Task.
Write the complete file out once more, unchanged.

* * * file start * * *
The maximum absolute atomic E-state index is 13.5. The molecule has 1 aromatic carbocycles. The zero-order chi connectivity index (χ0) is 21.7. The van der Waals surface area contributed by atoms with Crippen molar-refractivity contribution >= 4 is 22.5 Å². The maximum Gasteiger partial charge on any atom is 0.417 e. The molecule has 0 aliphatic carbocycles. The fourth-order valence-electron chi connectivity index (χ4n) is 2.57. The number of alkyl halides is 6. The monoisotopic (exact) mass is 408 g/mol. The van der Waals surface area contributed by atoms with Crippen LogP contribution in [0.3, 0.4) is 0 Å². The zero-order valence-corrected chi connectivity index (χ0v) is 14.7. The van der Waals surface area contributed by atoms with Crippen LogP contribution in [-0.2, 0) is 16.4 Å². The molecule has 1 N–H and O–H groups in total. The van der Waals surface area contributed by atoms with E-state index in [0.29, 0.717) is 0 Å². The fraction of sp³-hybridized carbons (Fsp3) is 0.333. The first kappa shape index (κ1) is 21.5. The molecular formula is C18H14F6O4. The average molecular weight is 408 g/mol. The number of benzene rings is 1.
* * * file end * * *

The maximum absolute atomic E-state index is 13.5. The molecule has 1 aromatic carbocycles. The zero-order chi connectivity index (χ0) is 21.7. The van der Waals surface area contributed by atoms with Crippen molar-refractivity contribution >= 4 is 22.5 Å². The maximum Gasteiger partial charge on any atom is 0.417 e. The molecule has 0 aliphatic carbocycles. The fourth-order valence-electron chi connectivity index (χ4n) is 2.57. The number of alkyl halides is 6. The monoisotopic (exact) mass is 408 g/mol. The van der Waals surface area contributed by atoms with Crippen LogP contribution in [0.3, 0.4) is 0 Å². The zero-order valence-corrected chi connectivity index (χ0v) is 14.7. The van der Waals surface area contributed by atoms with Crippen LogP contribution in [-0.2, 0) is 16.4 Å². The molecule has 1 N–H and O–H groups in total. The van der Waals surface area contributed by atoms with E-state index in [0.29, 0.717) is 0 Å². The fraction of sp³-hybridized carbons (Fsp3) is 0.333. The first kappa shape index (κ1) is 21.5. The molecular formula is C18H14F6O4. The average molecular weight is 408 g/mol. The number of benzene rings is 1.